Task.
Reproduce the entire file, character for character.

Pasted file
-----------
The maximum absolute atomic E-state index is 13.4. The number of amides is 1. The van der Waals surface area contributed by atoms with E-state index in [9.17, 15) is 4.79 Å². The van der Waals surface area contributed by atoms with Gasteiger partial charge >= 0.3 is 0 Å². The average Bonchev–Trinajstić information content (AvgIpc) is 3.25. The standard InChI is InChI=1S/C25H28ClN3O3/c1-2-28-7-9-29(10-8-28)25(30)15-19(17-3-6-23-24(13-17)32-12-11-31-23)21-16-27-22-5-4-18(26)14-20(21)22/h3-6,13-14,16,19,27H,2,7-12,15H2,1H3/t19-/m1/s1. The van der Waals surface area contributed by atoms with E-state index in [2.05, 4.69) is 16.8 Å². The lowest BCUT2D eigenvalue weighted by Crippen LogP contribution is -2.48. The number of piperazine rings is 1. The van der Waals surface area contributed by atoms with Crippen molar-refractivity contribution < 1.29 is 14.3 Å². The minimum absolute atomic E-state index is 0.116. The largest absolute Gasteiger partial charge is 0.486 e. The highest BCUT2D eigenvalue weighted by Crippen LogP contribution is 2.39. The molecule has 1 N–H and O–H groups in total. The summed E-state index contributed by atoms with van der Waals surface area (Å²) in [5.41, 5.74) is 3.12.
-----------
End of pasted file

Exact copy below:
The maximum absolute atomic E-state index is 13.4. The number of amides is 1. The van der Waals surface area contributed by atoms with E-state index in [9.17, 15) is 4.79 Å². The van der Waals surface area contributed by atoms with Gasteiger partial charge >= 0.3 is 0 Å². The average Bonchev–Trinajstić information content (AvgIpc) is 3.25. The standard InChI is InChI=1S/C25H28ClN3O3/c1-2-28-7-9-29(10-8-28)25(30)15-19(17-3-6-23-24(13-17)32-12-11-31-23)21-16-27-22-5-4-18(26)14-20(21)22/h3-6,13-14,16,19,27H,2,7-12,15H2,1H3/t19-/m1/s1. The van der Waals surface area contributed by atoms with E-state index in [2.05, 4.69) is 16.8 Å². The lowest BCUT2D eigenvalue weighted by Crippen LogP contribution is -2.48. The number of piperazine rings is 1. The van der Waals surface area contributed by atoms with Crippen molar-refractivity contribution < 1.29 is 14.3 Å². The minimum absolute atomic E-state index is 0.116. The largest absolute Gasteiger partial charge is 0.486 e. The highest BCUT2D eigenvalue weighted by Crippen LogP contribution is 2.39. The molecule has 1 N–H and O–H groups in total. The summed E-state index contributed by atoms with van der Waals surface area (Å²) in [5.41, 5.74) is 3.12.